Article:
3 See also, Human Rights Watch press release, "Refugee Women in Guinea Raped. Government incites attacks on Sierra Leonean and Liberian refugees; UNHCR must act"; and Human Rights Watch, "Testimonies from Sierra Leonean Refugees in Conakry, Guinea documented September 11 and 12, 2000," September 13, 2001, available at and

4 Human Rights Watch press release, "Guinean Forces Kill, Wound Civilians in Sierra Leone," February 28, 2001, available at

5 Human Rights Watch, "Sowing Terror, Atrocities against Civilians in Sierra Leone," A Human Rights Watch Report, vol. 10, no. 3 (A), July 1998, available at

6 Guinea has previously closed its borders in this manner: In August 2000, some 10,000 refugees were trapped on the Sierra Leonean side of the border, many of them women and children.

7 Human Rights Watch interview, Sierra Leonean refugee, Massakoundou camp, April 24, 2001.

8 Information provided by UNHCR to Human Rights Watch, April 2001.

9 Human Rights Watch press release, "No Safe Passage Through Rebel-Held Sierra Leone, New Plan Would Not Protect Refugees," April 3, 2001 and refugee returnee testimonies, available at and

10 See Amnesty International, "Liberia: War in Lofa County does not justify killing, torture and abduction," AI-index: AFR 34/003/2001, May 1, 2001, available at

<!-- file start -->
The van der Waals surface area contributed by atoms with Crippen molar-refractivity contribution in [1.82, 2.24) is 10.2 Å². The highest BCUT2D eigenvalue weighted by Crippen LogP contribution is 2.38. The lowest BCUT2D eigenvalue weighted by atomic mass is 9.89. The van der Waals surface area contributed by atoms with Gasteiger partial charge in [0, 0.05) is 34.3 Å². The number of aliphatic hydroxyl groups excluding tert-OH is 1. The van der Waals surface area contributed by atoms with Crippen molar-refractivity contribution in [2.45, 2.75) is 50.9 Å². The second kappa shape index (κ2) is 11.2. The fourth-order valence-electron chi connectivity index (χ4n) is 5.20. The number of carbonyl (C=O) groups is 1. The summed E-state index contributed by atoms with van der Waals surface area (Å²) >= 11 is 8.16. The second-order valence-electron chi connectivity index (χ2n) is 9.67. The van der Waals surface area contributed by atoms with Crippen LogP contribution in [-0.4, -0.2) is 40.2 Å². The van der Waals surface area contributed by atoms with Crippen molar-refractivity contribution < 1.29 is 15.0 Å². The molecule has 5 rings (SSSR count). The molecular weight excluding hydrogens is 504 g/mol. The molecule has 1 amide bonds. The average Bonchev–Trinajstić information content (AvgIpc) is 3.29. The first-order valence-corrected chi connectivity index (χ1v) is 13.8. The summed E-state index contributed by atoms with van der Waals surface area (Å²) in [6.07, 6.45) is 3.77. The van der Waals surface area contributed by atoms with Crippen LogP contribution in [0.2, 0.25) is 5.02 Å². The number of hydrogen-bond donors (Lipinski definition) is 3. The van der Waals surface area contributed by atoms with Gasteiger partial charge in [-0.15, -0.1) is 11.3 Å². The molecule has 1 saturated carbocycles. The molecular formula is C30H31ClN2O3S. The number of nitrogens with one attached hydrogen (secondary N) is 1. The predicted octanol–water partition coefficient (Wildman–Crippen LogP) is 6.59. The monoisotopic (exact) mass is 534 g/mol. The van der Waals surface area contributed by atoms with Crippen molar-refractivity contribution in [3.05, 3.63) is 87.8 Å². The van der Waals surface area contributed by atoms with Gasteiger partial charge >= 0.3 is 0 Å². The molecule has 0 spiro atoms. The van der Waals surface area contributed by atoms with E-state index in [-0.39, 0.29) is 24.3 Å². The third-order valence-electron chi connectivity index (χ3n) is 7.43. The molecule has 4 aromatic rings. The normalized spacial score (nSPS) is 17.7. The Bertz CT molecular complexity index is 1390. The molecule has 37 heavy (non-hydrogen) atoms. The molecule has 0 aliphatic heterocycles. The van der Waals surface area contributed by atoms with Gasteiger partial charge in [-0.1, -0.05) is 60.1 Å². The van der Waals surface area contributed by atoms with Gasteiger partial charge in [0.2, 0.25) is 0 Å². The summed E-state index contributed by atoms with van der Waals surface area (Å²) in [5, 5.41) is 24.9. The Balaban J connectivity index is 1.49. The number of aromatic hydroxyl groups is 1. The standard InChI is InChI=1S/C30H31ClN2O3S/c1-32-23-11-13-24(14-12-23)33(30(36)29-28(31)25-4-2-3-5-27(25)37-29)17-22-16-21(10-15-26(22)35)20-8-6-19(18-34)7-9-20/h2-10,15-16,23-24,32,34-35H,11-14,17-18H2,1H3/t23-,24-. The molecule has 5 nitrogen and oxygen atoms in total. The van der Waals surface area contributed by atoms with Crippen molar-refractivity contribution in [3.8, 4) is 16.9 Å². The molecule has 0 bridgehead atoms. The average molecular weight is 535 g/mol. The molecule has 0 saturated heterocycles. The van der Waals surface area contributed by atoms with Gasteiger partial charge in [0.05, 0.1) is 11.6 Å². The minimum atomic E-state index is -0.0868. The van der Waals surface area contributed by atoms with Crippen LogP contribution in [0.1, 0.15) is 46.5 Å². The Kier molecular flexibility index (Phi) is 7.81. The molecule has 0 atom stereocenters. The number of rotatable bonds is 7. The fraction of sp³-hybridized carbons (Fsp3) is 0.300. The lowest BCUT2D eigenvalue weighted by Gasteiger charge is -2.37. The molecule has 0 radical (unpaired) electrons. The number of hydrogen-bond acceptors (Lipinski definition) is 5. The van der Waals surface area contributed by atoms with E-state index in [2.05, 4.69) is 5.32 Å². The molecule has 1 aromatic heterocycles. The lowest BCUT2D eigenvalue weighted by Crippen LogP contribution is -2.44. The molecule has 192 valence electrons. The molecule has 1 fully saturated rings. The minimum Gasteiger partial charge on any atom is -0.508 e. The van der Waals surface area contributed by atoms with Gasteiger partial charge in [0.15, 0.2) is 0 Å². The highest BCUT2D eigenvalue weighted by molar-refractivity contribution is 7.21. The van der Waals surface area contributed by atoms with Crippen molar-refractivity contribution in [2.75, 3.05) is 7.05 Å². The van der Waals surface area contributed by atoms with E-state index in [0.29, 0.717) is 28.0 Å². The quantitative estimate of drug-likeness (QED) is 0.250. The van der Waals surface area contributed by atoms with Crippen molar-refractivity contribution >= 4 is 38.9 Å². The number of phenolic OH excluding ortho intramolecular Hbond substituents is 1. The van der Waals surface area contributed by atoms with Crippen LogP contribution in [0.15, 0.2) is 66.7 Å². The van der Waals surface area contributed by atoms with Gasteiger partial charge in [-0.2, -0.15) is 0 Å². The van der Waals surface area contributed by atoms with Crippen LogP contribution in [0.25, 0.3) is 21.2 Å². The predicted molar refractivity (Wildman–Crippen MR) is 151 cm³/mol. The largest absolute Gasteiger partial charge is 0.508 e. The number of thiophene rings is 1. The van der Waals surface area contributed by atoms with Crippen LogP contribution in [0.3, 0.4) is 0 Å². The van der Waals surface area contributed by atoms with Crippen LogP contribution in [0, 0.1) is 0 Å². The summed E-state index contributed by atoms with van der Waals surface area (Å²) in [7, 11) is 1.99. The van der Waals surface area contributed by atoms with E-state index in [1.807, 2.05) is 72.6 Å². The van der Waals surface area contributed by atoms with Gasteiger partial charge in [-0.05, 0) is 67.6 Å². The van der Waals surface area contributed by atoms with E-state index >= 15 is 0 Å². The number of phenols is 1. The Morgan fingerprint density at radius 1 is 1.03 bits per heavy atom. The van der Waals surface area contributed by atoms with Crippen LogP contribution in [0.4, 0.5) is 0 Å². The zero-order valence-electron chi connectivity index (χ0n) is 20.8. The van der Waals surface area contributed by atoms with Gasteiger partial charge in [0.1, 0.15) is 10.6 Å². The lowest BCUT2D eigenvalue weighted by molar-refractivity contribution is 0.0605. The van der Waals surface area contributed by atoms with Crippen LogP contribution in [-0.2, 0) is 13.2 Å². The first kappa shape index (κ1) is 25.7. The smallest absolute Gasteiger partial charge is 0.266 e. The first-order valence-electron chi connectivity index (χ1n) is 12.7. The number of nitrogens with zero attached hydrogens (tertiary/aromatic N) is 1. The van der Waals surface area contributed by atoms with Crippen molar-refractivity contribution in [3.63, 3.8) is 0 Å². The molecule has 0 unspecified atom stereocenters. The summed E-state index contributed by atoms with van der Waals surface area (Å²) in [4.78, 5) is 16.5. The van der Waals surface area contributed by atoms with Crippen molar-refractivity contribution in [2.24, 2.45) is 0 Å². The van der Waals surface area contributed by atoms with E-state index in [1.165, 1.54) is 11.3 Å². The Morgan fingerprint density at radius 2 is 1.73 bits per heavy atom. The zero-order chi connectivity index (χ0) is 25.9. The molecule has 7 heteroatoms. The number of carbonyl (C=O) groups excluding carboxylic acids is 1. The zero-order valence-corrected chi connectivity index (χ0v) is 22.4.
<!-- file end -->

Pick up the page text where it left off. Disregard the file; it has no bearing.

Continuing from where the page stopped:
11 Under the 1951 Refugee Convention (ratified by Guinea in 1965), Guinea has an obligation not to return any refugee to a country where their life or freedom may be threatened. By closing its border and failing to provide safe asylum to refugees, most of whom are at serious risk of gross human rights violations in Liberia, Guinea is violating the most fundamental obligation of international refugee protection.

12 The links between Charles Taylor and the RUF date back. At the start of the Liberian civil war in 1989, when Taylor launched his National Patriotic Front of Liberia (NPFL) against the government of Samuel Doe, he was joined by Sierra Leonean fighters. The NPFL and RUF have assisted each other through the years, including since the July 1997 Liberian election that brought Charles Taylor into office. See also, Ian Smillie, Lansana Gberie, Ralph Hazleton "The Heart of the Matter: Sierra Leone, Diamonds and Human Security," Partnership Africa Canada, January 2000, available at; and United Nations, "Report of the Panel of Experts Appointed Pursuant to Security Council Resolution 1306 (2000), paragraph 19, in Relation to Sierra Leone," S/2000/1195, December 20, 2000, available at

13 UN Doc. S/RES/1343 (2001), March 7, 2001. U.N. Security Council Resolution concerning the Situation in Liberia Pursuant to Resolution 1343 (2001), available at
Liberia2/Liberia2ResEng.htm. Additionally, U.S. President George W. Bush issued Executive Order 13194 on May 23, 2001 prohibiting the importation of all rough diamonds into the United States from Liberia, in line with the U.N. Security Council sanctions for President Charles Taylor's involvement in diamond and arms smuggling with the RUF.